It has been quite a week for political apologies – some ringing with sincerity and some, not so much. But the prize for the longest mea culpa by a Canadian politician in recent days goes to Liberal MP Gerry Byrne for a Twitter rant he directed at actress Pamela Anderson.
Ms. Anderson, a Canadian best known for her aquatic work, was in St. John's, Nfld. on Tuesday along with Sam Simon, a director and producer who was one of the originators of the Simpsons. They were speaking out against the seal hunt.
Mr. Simon, with the photogenic assistance of Ms. Anderson – who is also the honourary director of People for the Ethical Treatment of Animals (PETA) – tried to offer a million dollars to the Canadian Sealers Association in exchange for an agreement to end the annual harvest/slaughter (depending on where one's sentiments lie).
The celebrities did not get through the association's door. They were heckled by sealers. And Mark Critch, a Newfoundland-born star of CBC's 22 Minutes, offered to give Ms. Anderson a million dollars of she would stop acting.
Then Mr. Byrne, who represents a Newfoundland riding, piped in on Twitter to criticize their decision to travel from California to make a statement about the sealing industry. He did so by pointing out that Ms. Anderson has Hepatitis C and Mr. Simon has been diagnosed with terminal colorectal cancer.
"Hey Pam, here's a thought. Take your million and donate it to ... sexually transmitted disease prevention education. Good self-promotion," tweeted Mr. Byrne.
"A hasbeen 'actor' with an incurable STD and a guy dying of cancer throw down the gauntlet 'Men of retirement age aren't important,'" he continued. The last part of the second tweet was apparently a reference to the observation by Mr. Simon that the half dozen sealers who turned out to protest appeared to be older folks.
Ms. Anderson has spoken publicly about her disease which she says she contracted by sharing a tattoo needle with her then-husband, musician Tommy Lee.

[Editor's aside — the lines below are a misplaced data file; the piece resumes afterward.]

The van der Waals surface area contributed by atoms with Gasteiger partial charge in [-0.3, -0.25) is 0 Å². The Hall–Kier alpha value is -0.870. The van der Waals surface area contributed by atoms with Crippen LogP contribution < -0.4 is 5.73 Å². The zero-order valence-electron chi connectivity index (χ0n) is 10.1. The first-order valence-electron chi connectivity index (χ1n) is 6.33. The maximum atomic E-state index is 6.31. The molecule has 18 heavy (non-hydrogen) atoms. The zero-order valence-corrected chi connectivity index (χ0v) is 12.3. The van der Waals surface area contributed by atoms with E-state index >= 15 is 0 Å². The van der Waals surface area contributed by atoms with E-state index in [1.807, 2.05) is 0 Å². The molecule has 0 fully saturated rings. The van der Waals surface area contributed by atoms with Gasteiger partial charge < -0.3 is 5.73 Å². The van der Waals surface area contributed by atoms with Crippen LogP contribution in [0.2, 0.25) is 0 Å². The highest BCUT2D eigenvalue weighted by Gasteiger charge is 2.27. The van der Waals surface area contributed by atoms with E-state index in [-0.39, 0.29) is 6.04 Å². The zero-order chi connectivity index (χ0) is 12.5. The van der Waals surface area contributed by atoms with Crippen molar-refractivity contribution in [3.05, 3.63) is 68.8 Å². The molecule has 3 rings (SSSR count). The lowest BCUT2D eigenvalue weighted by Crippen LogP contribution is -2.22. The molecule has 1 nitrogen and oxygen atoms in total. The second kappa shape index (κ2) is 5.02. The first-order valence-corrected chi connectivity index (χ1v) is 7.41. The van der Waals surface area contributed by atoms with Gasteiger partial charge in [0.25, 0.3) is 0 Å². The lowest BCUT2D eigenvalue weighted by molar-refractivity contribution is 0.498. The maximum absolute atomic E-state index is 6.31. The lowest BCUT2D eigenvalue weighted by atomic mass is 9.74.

And by Wednesday, Mr. Byrne had both erased the remarks from his Twitter account and offered a lengthy statement of apology which was posted to his website.
In it, Mr. Byrne says the anger welled in him as he listened to the pair oppose the seal hunt. And then he made statements which he now regrets.
"To all whom I have offended in any way, including Ms. Anderson and Mr. Simon, I sincerely apologize and retract the statements I made on social media. Our strong differences regarding what I believe to be a humane and sustainable harvest of seals off the Canadian coastline and what others may see it as may remain but I apologize for stepping beyond that debate," wrote Mr. Byrne.
"Just as I remain committed to the notion that science and mutual respect should be the foundations of opinion about the seal harvest, the same commitment must be kept for those who suffer from the serious illness of Hepatitis C which affects so many including Ms. Anderson," he wrote. "I understand from science that Hepatitis C is contracted by sexual activity only on relatively rare occasion. I understand that effective treatments are available that substantially improve the quality of life of all those afflicted. I understand that a cure, while not yet available, is being advanced very quickly. And with this knowledge, I should have assisted in fostering the proper context of this illness and reaffirmed that those who suffer from this affliction should not be stigmatized."
The bottom line for Mr. Byrne was that two wrongs do not make a right.
"And who should best be able to understand that principle and to act upon it than someone who has witnessed what has happened to something they value and wish to protect as I do," he wrote of the seal hunt. "Being true to one's self means being true to others. I made a mistake in judgment. I apologize to all offended. It is sincere and heartfelt."